Entire Context of Pleadings Must be Considered in Light Most Favorable to Plaintiff for Purposes of Pleading Demand Futility

As the Delaware Supreme Court noted in Delaware County Employees Retirement Fund v. Sanchez (2015 Del. LEXIS 472), pleading facts to support an inference of a non-disinterested director for purposes of demand futility is difficult.  However, because the allegations must be considered in the entire context and most favorably to the plaintiff under Rule 23.1, the Court of Chancery erred dismissing the complaint.

The case involved a transaction between a private company held by the family of defendant A.R. Sanchez, Jr. – Sanchez Resources, LLC (the “Private Company”), and a public company – Sanchez Energy Corporation (the “Public Company”), in which the Sanchez family constituted the largest stockholder.  The challenged transaction was a $78 million payment from the Public Company to the Private Company for (1) the buyout of private equity investor interests, (2) the acquisition of interests in certain Private Company properties, (3) the facilitation of the joint production of property, and (4) cash payment.  The Plaintiffs alleged the transaction resulted in gross overpayment and unfairly benefited the Private Company.

The Court of Chancery dismissed the complaint for failure to allege demand futility.  Plaintiffs appealed.  On appeal, the Parties agreed that two of the five directors were not disinterested – A.R. Sanchez, Jr., and his son A.R. Sanchez, III.  The remaining issue concerned the independence of director Alan Jackson, a longtime friend of A.R. Sanchez, Jr.

The complaint alleged two grounds for Jackson’s lack of independence: (1) the friendship of Jackson and A.R. Sanchez, Jr. which spanned five decades; and (2) the inference that Jackson’s personal wealth was largely attributable to A.R. Sanchez, Jr.  With respect to the first issue, other than the longtime friendship, the Plaintiffs only alleged a political campaign donation to Jackson from A.R. Sanchez, Jr.  With respect to the second issue, Plaintiffs alleged that IBC Insurance Agency, Ltd. (“IBC”), employed Jackson.  IBC also provided insurance services to both the Private and Public Company.  More importantly, IBC is a wholly owned subsidiary of International Bancshares Corporation, of which A.R. Sanchez is both the largest stockholder and a non-independent director, thus exercising significant influence over Jackson.  Finally, the complaint alleged that the $165,000 Jackson earned as a director of the Private Company constituted 30-40% of his income for that year.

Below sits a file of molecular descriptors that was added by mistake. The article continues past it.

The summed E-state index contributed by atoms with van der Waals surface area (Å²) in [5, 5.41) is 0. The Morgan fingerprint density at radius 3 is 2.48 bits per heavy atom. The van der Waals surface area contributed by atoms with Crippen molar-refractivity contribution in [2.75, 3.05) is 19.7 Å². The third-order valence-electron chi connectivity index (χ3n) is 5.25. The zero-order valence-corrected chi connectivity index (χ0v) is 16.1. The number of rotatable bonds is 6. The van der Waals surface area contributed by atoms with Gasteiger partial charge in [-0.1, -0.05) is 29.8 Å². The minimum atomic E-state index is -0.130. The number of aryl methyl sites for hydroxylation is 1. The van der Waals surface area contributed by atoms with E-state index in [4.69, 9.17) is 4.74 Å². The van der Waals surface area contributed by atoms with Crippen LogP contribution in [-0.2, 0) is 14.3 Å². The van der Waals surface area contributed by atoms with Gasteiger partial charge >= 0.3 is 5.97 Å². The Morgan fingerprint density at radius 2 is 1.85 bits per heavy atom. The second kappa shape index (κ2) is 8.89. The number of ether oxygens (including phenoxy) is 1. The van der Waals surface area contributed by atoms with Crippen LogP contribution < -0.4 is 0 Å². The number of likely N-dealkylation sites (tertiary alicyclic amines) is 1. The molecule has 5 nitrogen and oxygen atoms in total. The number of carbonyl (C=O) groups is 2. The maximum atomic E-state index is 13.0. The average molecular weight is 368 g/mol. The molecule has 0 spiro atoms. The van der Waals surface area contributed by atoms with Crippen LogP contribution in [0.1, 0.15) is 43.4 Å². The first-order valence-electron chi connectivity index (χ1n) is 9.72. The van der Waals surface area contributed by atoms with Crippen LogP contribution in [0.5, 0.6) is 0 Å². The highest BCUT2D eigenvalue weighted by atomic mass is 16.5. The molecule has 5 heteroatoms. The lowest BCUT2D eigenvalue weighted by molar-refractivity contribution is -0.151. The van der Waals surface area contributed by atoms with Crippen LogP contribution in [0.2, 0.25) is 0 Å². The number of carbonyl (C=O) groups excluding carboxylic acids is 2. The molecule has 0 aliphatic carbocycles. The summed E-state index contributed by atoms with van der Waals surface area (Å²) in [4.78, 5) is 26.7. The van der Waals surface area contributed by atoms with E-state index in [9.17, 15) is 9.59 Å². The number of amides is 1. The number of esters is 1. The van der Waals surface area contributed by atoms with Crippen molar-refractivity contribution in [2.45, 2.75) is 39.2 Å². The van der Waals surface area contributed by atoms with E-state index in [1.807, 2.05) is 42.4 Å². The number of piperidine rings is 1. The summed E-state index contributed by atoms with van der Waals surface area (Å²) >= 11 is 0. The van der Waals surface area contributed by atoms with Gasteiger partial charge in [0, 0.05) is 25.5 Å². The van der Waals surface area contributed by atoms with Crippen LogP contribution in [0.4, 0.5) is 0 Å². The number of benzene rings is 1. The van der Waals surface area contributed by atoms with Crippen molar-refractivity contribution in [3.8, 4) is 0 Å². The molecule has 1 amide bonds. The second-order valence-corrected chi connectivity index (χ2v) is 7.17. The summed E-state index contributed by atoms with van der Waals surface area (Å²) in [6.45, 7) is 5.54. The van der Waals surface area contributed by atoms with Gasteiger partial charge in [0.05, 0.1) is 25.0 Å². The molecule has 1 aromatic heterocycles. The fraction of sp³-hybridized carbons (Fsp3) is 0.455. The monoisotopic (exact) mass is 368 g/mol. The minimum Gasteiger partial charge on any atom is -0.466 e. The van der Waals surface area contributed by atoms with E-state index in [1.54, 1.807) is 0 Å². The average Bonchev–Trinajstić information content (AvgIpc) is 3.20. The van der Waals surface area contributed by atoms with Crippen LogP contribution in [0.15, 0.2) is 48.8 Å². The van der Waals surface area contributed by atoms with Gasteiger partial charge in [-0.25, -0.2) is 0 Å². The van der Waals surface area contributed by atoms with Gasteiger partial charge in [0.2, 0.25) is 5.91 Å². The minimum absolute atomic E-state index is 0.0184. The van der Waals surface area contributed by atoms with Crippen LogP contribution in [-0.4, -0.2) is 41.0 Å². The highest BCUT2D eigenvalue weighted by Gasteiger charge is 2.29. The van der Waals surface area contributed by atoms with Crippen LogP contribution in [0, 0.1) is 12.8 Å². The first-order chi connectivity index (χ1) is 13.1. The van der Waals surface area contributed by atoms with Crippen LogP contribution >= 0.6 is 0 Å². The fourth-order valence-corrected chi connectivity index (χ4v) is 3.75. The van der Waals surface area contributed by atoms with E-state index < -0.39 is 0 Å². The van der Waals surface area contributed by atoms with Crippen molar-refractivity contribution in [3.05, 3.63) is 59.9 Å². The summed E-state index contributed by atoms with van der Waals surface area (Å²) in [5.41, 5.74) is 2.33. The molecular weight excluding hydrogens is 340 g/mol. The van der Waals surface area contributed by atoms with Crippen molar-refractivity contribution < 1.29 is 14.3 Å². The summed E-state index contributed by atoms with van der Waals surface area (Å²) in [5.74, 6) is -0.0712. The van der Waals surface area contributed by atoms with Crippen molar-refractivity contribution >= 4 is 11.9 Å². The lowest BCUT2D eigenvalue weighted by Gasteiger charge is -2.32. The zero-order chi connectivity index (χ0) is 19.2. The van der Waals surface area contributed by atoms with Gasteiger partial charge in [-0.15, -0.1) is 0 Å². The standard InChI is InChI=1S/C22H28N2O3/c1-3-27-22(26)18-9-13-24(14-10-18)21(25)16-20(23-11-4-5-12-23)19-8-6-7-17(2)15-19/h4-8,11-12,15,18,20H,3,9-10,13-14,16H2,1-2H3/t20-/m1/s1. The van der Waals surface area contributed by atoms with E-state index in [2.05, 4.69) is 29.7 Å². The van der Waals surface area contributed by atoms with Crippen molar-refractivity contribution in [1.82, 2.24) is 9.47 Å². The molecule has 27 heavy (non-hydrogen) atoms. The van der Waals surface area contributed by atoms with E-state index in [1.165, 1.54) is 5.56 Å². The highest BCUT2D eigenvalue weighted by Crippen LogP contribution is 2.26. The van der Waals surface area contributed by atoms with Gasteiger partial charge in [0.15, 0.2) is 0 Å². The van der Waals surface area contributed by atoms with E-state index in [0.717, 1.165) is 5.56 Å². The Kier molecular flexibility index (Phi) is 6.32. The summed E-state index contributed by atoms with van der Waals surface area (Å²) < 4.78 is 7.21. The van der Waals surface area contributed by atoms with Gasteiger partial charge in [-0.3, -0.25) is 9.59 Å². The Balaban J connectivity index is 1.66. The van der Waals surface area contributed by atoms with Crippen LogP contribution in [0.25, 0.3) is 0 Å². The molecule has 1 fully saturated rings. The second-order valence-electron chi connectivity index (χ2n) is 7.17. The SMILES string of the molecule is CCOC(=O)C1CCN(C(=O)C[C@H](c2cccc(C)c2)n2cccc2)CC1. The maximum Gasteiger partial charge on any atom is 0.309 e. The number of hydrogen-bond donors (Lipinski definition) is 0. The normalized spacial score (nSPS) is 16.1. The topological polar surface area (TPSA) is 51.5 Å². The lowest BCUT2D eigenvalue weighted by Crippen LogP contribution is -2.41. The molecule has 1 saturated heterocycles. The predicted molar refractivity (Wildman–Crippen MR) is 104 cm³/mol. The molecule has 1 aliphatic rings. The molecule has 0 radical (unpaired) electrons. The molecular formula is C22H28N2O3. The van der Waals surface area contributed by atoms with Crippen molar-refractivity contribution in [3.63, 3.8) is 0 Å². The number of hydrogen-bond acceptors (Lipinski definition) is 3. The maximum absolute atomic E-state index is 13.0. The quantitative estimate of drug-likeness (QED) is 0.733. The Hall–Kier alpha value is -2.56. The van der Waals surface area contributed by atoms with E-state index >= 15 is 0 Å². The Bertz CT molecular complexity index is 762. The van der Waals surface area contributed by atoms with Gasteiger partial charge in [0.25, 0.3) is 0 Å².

The Supreme Court noted that the Chancery Court considered the Plaintiffs' allegations separately.  However, the law requires that all pleaded facts be considered in their full context and that all inferences be drawn in the plaintiff’s favor (FRCP 23.1).  Defendants attempted to analogize the case to Beam v. Stewart (845 A.2d 1040), but the Court distinguished the general social circle-friendship described in Beam from the long-lasting friendship here, coupled with the additional allegations relating to Jackson's financial interest.

Under the controlling test in Aronson v. Lewis (473 A.2d 805), the facts considered in Plaintiffs' favor, raised doubt to Jackson’s independence.  The Court reversed dismissal and remanded for further proceedings.

Federal Court Requires Derivative Plaintiff Seeking Voluntarily Dismissal to Provide Notice to Shareholders

A federal court made it more difficult for derivative plaintiffs and their lawyers to cheaply exit derivative lawsuits they brought but no longer wish to maintain.  In June 2013, the Delaware Chancery Court dismissed stockholder claims challenging the validity of a forum-selection bylaw adopted by Chevron’s directors (Boilermakers Local 154 Retirement Fund v. Chevron Corp, 73 A.3d 934). Before the decision, a parallel derivative suit Bushansky v. Armacost (2012 WL 3276937), was filed in federal court, but stayed pending the outcome of the Delaware suit. After the decision, the plaintiff in Bushanksy sought court authorization to voluntarily dismiss the suit without providing notice under Fed.R.Civ.P. 23.1(c). Rule 23.1(c) requires court approval and notice of dismissal to voluntarily dismiss a derivative action. There are three exceptions to the notice requirement: the claim is dismissed after litigation on the merits, the claim is moot, or absent class members would not be prejudiced without notice and the expense is unduly burdensome. Bushansky alleged all three exceptions and claimed that because he lacked standing, the court had no jurisdiction to order notice. He also argued that other shareholders were already on notice, excusing any requirement.